(3) It was clear that Crotty wanted rail shortly, as was evidenced by his visible dejection after 20/20 was crushed. If anything, I thought he was chiding Orange Countians for not thinking ahead.

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I think we'll all agree the Sentinel is not a beacon for journalism. And I completely agree with you about building and expanding roadways. But building roads is expensive, too. I am in no way saying commuter rail (or any kind) will replace the need for new and better roads. No way, no how - not in the USA. Even if we had the best urban setting the world ever knew with picture perfect transit, I'd still want my own car for those occasions I just wanted to do my own thing.

But why not such hesitation when it comes to new roads? I think it's because roads are a known quantity, there is no doubt people will use them (well, expcept for the Osceola Parkway!). Unfortunately, rail just has this stigma about it in the United States that it is not an optimal mode for transportation. But I believe if you build a good system that runs efficiently and you promote it well within the community, it will succeed.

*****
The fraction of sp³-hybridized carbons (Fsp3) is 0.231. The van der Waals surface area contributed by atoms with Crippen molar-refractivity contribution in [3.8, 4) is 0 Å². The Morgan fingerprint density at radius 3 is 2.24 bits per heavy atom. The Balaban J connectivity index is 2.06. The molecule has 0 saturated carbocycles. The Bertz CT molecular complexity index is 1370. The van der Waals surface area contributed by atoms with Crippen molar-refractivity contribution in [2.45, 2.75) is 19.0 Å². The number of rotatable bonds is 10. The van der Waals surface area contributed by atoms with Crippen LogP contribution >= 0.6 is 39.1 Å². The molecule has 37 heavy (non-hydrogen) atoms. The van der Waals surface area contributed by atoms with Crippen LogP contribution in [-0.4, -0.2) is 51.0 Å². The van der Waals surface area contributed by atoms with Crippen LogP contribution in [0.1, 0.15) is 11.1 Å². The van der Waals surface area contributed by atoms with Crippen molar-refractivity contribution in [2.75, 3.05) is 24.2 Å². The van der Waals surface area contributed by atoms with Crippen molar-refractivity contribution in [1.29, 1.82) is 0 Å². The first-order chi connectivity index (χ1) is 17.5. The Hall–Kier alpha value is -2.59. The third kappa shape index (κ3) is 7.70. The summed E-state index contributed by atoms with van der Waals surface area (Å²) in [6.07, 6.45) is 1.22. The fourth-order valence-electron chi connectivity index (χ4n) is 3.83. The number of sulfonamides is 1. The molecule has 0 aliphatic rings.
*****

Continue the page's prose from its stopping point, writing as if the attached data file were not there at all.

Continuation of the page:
Ultimately, in the current situation I fear the state and fed pulling their offers from the table for the current proposal. Then we will have all the time in the world to obtain the due dilligence, yet not enough funds to proceed if the propsal turns out to be fair.

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I think we'll all agree the Sentinel is not a beacon for journalism.  And I completely agree with you about building and expanding roadways.  But building roads is expensive, too.  I am in no way saying commuter rail (or any kind) will replace the need for new and better roads.  No way, no how - not in the USA.  Even if we had the best urban setting the world ever knew with picture perfect transit, I'd still want my own car for those occasions I just wanted to do my own thing.